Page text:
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Castle Hill Peak (winter), Arthur’s Pass National Park

The final steep section before the summit. Photo: Dennis Radermacher
Total Ascent
8hr return
Park at the top of Porter’s Pass on SH73
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Castle Hill Peak.Aug.2016 (gpx, yo 9 KB)
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Exploring the backcountry with snow and ice on the ground is a completely different game compared to three-season tramping on solid rock. It requires different skills, preparation and equipment.

If you’re the proud owner of crampons, ice axe and helmet and happen to live in Christchurch, then chances you have been to Castle Hill Peak. It’s arguably the region’s most accessible alpine ridge with a convenient car park located at the top of Porters Pass.

The unmarked yet easy route is laden with tussock and scree, and glorious views can be found on the summit of Foggy Peak, the first milestone reached on this trip.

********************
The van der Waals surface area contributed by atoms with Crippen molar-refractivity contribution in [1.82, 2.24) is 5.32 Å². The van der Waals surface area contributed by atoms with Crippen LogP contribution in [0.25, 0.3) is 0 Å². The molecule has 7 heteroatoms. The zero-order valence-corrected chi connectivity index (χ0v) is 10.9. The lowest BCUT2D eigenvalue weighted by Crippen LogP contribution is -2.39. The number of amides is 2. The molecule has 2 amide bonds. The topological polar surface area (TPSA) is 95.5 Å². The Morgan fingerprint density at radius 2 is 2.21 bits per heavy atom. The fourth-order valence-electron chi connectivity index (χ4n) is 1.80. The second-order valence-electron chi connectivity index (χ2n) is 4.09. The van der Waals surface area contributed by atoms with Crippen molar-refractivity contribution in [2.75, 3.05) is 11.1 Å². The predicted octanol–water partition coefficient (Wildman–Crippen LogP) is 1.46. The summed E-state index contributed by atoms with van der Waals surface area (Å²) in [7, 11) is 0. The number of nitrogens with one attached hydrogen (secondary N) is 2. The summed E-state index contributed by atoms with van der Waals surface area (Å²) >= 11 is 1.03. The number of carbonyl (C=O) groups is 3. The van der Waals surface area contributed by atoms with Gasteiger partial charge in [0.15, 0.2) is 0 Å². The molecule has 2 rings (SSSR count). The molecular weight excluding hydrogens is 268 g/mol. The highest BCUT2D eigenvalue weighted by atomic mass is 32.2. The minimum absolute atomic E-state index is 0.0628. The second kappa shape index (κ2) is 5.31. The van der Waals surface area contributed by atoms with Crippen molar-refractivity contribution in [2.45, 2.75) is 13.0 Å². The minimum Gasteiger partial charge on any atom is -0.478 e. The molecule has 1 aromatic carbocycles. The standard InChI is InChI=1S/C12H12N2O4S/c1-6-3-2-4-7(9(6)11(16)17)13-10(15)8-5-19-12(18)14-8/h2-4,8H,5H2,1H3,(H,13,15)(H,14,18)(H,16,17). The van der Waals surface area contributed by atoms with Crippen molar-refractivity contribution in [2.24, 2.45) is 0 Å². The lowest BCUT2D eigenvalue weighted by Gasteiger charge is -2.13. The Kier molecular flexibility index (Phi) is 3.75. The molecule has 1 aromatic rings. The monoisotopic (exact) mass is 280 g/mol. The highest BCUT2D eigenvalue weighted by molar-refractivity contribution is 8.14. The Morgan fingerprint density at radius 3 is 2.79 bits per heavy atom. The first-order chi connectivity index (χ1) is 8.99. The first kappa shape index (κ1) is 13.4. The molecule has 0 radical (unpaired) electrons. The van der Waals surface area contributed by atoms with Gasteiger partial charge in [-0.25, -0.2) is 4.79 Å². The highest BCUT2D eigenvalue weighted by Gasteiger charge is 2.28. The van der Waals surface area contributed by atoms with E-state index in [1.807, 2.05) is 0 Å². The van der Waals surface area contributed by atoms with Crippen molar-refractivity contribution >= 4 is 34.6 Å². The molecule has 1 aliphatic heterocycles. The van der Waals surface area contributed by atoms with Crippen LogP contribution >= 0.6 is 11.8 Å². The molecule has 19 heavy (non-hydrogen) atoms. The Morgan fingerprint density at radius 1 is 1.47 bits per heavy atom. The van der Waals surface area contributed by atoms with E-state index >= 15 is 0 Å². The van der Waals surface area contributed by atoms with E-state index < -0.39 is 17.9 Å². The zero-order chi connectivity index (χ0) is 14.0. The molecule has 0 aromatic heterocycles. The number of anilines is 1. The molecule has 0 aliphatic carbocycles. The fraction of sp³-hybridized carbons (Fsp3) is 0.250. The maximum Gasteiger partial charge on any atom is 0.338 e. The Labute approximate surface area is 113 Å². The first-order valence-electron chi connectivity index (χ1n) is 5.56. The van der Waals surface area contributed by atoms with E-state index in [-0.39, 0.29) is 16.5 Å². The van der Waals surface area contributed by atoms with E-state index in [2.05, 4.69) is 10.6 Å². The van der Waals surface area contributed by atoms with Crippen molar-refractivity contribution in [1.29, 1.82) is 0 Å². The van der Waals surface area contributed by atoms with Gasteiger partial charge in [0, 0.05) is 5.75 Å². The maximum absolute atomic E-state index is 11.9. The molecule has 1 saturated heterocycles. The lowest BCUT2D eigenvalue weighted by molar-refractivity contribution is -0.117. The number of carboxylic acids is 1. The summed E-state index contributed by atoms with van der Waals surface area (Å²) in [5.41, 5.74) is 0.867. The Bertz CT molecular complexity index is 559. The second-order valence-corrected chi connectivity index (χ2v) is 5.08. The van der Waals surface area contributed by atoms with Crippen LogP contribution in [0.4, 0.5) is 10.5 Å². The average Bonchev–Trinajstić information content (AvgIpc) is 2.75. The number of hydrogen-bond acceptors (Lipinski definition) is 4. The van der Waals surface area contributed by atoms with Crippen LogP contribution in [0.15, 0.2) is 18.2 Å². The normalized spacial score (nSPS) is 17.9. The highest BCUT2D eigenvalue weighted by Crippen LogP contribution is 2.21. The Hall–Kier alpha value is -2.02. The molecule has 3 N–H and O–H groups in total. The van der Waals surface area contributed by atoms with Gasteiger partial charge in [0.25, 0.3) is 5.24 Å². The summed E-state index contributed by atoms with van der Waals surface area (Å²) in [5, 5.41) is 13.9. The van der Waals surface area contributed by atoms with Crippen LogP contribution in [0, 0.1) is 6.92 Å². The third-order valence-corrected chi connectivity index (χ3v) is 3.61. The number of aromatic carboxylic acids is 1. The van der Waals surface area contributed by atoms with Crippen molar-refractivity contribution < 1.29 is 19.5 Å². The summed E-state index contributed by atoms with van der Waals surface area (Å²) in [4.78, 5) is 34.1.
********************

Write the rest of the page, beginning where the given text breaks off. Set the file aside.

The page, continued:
This close to the Alps, the terrain is varied: behind, mountains give way to foothills, plains and eventually the Pacific Ocean. Ahead, the sugar-coated peaks of the Craigieburns, the Torlesse Range and countless other peaks show promise for future adventures.

After a short drop to the saddle between Foggy Peak and Castle Hill Peak, the terrain became tougher, and crampons might be necessary if you’re here in winter.

The route to Castle Hill Peak is technically easy with only a short, steep section on the final ascent mid-way between Pt1842 and the summit. For the most part, the route follows a gradually rising, wide ridge that keeps away from any avalanche terrain.

A final steep incline leads to the summit, which when reached, is like opening a final curtain onto the Southern Alps. How many peaks can be squeezed into one vista?

A winter walk to Castle Hill Peak is the perfect first experience for those who have learned the basics of snowcraft.